Developer Gary Gorman’s vision of turning Ridgewood County Club apartments into an “urban village” is brighter, now that local investors E.J. Plesko and Associates have bought the 832-apartment complex for $29 million.
City officials joined Gorman on Saturday to announce the purchase deal, which wipes out a mortgage foreclosure action that complicated efforts to redevelop the 52-acre property surrounding the city-owned Nine Springs Golf Course west of Fish Hatchery Road.
Gorman called the Plesko purchase agreement “a huge positive step to eliminating the uncertainty about the redevelopment plan.”
US Bank and Trust Co. filed the foreclosure case in Dane County Circuit Court in April against the West Allis owners, Ridgewood Associates II, Harry and Jerry Marek and Dan Pieper and their management company, CMS Ridgewood of Geneva, IL.
Those parties are removed from the picture, leaving Gorman working with Plesko on redevelopment. They said they will keep Fiduciary Real Estate Development Co. of Milwaukee, the court-appointed property managers that took over the complex in the foreclosure case, to continue in that role while the redevelopment plans are being worked out with the city.
Asked Sunday to describe his vision for Ridgewood, Gorman said, “I’m hoping it will be an urban village where people can walk to shop and walk to the library and have access to greenspace.” He sees “more natural greenspace” with walking and biking paths providing non-automobile travel options to residents.
“I certainly expect a mix of housing types. It won’t be 832 rental apartments,” as it is now. The mix may include condominiums and other owner-occupied homes in addition to rental housing, “significant new commercial and shopping” space, and public use features.
Ridgewood is one of three locations recently recommended by a city committee as possible sites for Fitchburg’s first library. Gorman said he hopes the Ridgewood site will be chosen.
Some buildings will be demolished, others rehabilitated, but Gorman said it is too early to guess at the numbers.
“We are hoping to treat current residents in a sensitive fashion,” he said. At the press conference it was suggested that tenants displaced by demolition or major rehabilitation can be moved to vacant apartments in the complex.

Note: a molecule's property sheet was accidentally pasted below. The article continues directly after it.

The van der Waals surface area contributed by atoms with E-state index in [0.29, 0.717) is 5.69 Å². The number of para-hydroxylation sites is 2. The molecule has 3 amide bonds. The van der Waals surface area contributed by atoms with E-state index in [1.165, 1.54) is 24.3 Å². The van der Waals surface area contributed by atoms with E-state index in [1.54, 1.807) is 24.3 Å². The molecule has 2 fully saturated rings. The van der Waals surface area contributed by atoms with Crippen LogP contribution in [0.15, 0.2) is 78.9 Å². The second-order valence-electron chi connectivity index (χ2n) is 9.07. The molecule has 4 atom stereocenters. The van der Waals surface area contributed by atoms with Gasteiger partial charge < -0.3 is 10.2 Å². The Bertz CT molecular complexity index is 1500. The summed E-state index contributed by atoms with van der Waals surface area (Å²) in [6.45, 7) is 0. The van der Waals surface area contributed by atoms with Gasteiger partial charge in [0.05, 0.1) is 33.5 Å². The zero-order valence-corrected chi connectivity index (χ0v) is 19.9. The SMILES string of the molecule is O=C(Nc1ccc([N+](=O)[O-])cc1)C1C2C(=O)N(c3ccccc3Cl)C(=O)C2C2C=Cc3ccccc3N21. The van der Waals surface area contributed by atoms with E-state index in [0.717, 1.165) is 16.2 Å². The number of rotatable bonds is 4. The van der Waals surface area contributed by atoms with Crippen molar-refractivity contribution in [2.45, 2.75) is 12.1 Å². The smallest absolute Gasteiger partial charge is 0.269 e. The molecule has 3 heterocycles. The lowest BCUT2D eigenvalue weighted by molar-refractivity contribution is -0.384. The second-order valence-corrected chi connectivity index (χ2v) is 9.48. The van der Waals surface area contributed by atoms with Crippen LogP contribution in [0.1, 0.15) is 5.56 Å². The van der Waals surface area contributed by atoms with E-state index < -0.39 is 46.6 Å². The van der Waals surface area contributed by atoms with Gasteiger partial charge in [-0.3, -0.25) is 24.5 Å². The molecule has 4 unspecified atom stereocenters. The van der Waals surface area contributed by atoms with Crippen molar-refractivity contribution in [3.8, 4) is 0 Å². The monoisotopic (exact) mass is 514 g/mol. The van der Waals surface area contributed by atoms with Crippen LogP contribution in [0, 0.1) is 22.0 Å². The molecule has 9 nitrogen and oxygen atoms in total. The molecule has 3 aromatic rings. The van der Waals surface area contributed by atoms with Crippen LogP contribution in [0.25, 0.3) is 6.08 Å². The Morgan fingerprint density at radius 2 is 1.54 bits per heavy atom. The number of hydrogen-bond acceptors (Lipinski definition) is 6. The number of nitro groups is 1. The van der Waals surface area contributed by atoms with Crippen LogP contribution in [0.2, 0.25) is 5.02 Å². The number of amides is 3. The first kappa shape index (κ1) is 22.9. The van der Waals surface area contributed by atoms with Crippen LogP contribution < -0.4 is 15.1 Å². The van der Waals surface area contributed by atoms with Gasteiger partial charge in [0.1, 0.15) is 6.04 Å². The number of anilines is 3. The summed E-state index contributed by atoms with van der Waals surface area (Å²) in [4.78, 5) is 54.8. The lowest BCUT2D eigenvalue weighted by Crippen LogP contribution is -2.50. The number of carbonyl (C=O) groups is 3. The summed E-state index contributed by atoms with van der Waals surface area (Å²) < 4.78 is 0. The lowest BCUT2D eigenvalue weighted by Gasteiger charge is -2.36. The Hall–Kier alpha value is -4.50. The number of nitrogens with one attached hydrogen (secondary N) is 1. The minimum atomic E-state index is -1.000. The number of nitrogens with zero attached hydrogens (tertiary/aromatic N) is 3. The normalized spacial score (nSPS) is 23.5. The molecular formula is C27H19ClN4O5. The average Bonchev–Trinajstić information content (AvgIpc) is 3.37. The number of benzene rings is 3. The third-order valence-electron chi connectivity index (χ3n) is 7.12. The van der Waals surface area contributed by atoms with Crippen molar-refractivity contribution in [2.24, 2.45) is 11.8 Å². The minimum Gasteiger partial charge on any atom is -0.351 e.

“The residents are the highest priority,” Gorman told reporters. “The first thing we did was to engage the residents in the redevelopment process,” and they and neighbors will continue to be included, he said.
Among his early discussions with residents was a meeting with a class of Ridgewood first and second-graders taught by Troy Dassler at Leopold School. The Spanish-speaking youngsters and their crayon drawings and letters were featured in The Capital Times last winter. Gorman said he made the visit in response to their invitation to him reported by the newspaper.
“It was fun,” he said. He speaks “far from fluent” Spanish, he said, but was able to communicate with them in words and by watching a slide show Dassler helped them assemble illustrating their fears and hopes.
In other discussions with residents, Gorman said he had learned a great deal. “They have offered a broad spectrum of opinions. They want to be treated with respect in regards to their circumstances,” he said, but noted that they recognize that some buildings must be torn down rather than just fixed up.
“What impresses me is that many of the residents have the greater good of the community at heart, not just their own needs,” he told the press conference. He added Sunday that he believes some current residents are potentially eligible to become home buyers but need help navigating the language, cultural and knowledge barriers – such as knowing how to get a mortgage and how insurance works – that stand in their way.
He hopes to get present city officials to agree with a redevelopment plan this fall, move it through governmental approval processes during the winter and break ground for construction by mid or late summer. “It will certainly be a staged process, over a number of years.”
Before it can begin, he said, there are many “financial, political and social perspectives (that) have to weave themselves together in a way that coordinates.”